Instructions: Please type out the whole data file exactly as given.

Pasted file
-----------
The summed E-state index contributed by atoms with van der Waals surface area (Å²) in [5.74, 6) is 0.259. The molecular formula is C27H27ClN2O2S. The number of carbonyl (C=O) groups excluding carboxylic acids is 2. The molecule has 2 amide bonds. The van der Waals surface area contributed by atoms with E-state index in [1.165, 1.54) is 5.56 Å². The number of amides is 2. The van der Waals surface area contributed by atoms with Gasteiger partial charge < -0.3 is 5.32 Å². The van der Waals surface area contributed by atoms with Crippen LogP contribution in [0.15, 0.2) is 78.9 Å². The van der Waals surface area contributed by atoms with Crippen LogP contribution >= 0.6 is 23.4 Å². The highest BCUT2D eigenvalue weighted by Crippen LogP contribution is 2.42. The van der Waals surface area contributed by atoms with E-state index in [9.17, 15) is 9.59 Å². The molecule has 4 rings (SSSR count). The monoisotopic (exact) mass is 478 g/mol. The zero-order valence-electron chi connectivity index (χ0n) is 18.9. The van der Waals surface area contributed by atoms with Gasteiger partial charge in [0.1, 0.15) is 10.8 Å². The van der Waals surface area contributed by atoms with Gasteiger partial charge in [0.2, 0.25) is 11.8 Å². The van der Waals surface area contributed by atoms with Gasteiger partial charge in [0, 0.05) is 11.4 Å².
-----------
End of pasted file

The summed E-state index contributed by atoms with van der Waals surface area (Å²) in [5.74, 6) is 0.259. The molecular formula is C27H27ClN2O2S. The number of carbonyl (C=O) groups excluding carboxylic acids is 2. The molecule has 2 amide bonds. The van der Waals surface area contributed by atoms with E-state index in [1.165, 1.54) is 5.56 Å². The number of amides is 2. The van der Waals surface area contributed by atoms with Gasteiger partial charge < -0.3 is 5.32 Å². The van der Waals surface area contributed by atoms with Crippen LogP contribution in [0.15, 0.2) is 78.9 Å². The van der Waals surface area contributed by atoms with Crippen LogP contribution >= 0.6 is 23.4 Å². The highest BCUT2D eigenvalue weighted by Crippen LogP contribution is 2.42. The van der Waals surface area contributed by atoms with E-state index in [9.17, 15) is 9.59 Å². The molecule has 4 rings (SSSR count). The monoisotopic (exact) mass is 478 g/mol. The zero-order valence-electron chi connectivity index (χ0n) is 18.9. The van der Waals surface area contributed by atoms with Gasteiger partial charge in [0.1, 0.15) is 10.8 Å². The van der Waals surface area contributed by atoms with Gasteiger partial charge in [0.2, 0.25) is 11.8 Å². The van der Waals surface area contributed by atoms with Gasteiger partial charge in [0, 0.05) is 11.4 Å².